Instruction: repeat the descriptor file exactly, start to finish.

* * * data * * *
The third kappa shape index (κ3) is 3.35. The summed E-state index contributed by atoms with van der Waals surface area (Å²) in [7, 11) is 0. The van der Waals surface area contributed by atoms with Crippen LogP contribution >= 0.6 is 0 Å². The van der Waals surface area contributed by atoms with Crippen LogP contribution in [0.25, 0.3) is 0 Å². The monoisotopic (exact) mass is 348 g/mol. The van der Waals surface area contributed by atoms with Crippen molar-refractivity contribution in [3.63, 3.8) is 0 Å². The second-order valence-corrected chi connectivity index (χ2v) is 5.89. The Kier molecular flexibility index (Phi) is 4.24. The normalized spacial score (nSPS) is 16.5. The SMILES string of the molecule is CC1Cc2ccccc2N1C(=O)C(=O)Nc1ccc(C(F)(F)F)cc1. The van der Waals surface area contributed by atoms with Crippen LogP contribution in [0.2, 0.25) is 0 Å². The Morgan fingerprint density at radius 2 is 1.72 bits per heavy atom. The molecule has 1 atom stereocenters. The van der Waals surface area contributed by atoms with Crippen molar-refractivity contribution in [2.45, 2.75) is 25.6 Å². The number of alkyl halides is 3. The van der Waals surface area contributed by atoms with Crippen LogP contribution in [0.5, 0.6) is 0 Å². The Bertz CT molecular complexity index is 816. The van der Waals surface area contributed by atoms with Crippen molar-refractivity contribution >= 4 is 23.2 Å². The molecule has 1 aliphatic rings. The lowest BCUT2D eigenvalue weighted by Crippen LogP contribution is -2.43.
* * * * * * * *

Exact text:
The third kappa shape index (κ3) is 3.35. The summed E-state index contributed by atoms with van der Waals surface area (Å²) in [7, 11) is 0. The van der Waals surface area contributed by atoms with Crippen LogP contribution >= 0.6 is 0 Å². The van der Waals surface area contributed by atoms with Crippen LogP contribution in [0.25, 0.3) is 0 Å². The monoisotopic (exact) mass is 348 g/mol. The van der Waals surface area contributed by atoms with Crippen molar-refractivity contribution in [3.63, 3.8) is 0 Å². The second-order valence-corrected chi connectivity index (χ2v) is 5.89. The Kier molecular flexibility index (Phi) is 4.24. The normalized spacial score (nSPS) is 16.5. The SMILES string of the molecule is CC1Cc2ccccc2N1C(=O)C(=O)Nc1ccc(C(F)(F)F)cc1. The van der Waals surface area contributed by atoms with Crippen LogP contribution in [0.2, 0.25) is 0 Å². The Morgan fingerprint density at radius 2 is 1.72 bits per heavy atom. The molecule has 1 atom stereocenters. The van der Waals surface area contributed by atoms with Crippen molar-refractivity contribution in [2.45, 2.75) is 25.6 Å². The number of alkyl halides is 3. The van der Waals surface area contributed by atoms with Crippen LogP contribution in [0.5, 0.6) is 0 Å². The Bertz CT molecular complexity index is 816. The van der Waals surface area contributed by atoms with Crippen molar-refractivity contribution >= 4 is 23.2 Å². The molecule has 1 aliphatic rings. The lowest BCUT2D eigenvalue weighted by Crippen LogP contribution is -2.43.